Welcome to my website. First, a few words about my approach to mediation.
A good business dispute mediator must be able to evaluate a case in short order . . . identify the strengths and weaknesses of each party’s case, sort through and prioritize complex factual situations and apply substantive and sometimes obscure legal principles. Over the years, a good litigator develops these abilities together with a “gut” sense of a case’s “warmth” and the likelihood of success.
But that’s not enough. A good mediator pretty much keeps the evaluation to himself or herself and uses it for asking questions to fill in gaps. In addition to evaluation, however, a good mediator must also be a very good listener . . . because that’s what really happens in a mediation session.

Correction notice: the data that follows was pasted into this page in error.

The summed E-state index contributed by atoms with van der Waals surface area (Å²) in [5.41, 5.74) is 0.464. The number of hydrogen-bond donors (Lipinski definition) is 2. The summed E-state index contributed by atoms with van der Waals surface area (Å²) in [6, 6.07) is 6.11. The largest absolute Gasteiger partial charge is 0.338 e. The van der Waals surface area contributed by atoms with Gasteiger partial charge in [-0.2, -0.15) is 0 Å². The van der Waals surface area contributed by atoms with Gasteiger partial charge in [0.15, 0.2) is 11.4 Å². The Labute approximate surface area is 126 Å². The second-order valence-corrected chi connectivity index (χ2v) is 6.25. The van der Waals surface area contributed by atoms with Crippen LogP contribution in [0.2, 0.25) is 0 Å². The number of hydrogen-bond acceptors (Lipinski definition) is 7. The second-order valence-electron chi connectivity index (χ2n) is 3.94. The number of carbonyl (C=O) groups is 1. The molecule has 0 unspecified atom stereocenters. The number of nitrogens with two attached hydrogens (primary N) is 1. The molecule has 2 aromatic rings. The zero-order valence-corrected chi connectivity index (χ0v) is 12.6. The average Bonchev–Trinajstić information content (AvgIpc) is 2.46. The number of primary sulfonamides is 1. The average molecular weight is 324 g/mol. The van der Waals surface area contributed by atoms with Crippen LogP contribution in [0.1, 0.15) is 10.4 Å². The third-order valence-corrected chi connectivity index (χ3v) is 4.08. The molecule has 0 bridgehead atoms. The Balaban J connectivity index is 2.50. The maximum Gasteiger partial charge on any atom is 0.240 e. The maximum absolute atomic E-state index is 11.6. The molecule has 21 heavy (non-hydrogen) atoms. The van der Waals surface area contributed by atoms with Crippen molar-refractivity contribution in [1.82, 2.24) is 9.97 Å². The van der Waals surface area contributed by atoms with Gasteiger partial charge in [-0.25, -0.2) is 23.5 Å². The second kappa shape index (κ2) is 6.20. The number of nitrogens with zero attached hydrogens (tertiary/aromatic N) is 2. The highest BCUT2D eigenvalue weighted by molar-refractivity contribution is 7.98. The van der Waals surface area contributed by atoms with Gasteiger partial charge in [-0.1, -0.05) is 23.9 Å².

Mediation is based on enabling the parties, not their lawyers, to craft their own terms of a settlement, based on their personal values. While lawyers are trained to focus on the law and a dispute’s objective facts, the parties’ stated positions are driven by the facts as they see them, generally a highly subjective . . . even emotional . . . matter, making it necessary to identify the core factors or interests driving each party’s outward positions. To do this, a good mediator must be a very good listener . . . respectful, sincere and non-judgmental. If so, the parties will respect and trust the mediator as impartial, opening the way to a fruitful discussion.